Walking the labyrinth and tending the stones, Tossing the sticks to the side in a crouch. A bend here, careful mossy step there, Turning corners with my real flesh and bones — Making way for making ways to vouch Safe for Thee my heart. For I’ve none to spare. Wending in, then unwinding out around — Deeper, further; wider, nearer; then and now, Watching step and stone, caring not to miss A moment or a misplaced line I’ve found, And knowing as I do it’s walking how We make the way upon our Way. It’s this: This wending and tending. Winding to find In the turning You’re before and behind.
It’s Good Friday. I wrote us a poem that’s also a prayer. Hope on a death day. Jesus was the first one, but now they are all that for those who are in Christ. One of Circle of Hope’s blogs celebrates death days of those who have gone before — Celebrating Our Transhistorical Body . Today, April 10th, we remember Howard Thurman. Join me in this prayer, you can hear me read it below.
Tumbled Open Good Friday Prayer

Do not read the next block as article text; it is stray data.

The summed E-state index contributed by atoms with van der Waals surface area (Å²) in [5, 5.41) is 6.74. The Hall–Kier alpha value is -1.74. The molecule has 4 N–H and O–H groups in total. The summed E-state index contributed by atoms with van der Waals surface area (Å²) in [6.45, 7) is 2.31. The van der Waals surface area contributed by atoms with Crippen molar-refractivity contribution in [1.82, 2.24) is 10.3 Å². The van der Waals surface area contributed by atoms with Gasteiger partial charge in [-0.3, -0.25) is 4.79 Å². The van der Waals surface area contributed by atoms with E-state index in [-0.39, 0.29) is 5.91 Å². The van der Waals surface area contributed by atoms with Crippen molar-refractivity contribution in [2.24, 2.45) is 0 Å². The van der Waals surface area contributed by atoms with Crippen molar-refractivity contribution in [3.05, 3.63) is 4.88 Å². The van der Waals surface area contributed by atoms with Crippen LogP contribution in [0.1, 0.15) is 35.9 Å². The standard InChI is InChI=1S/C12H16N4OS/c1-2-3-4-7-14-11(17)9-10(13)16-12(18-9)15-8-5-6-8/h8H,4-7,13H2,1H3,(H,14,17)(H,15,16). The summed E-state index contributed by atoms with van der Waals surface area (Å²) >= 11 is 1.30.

Graves tumbled open the day that you died, And darkness fell down where noon used to shine. The temple shook and all were welcome inside. Erased, cracked or broken you made every line, Between death and life, between dark and light; Between in-and-out, between right and might.
You reversed our reversals; gave us much more — So much more than we hoped for. What had you done? How could we see that your death was a door? And how can we follow where your victory’s won? We could die even now, here as we breathe, And then again, out beyond our own breath’s reprieve.
We will see what it’s like to live on forever, We will know what we look like with you in our eyes; We too will tumble and darkness will never Bring sorrow and sadness, loud angry cries, But not without now, not some not-here place, No escape yet from sorrow, no exit but grace.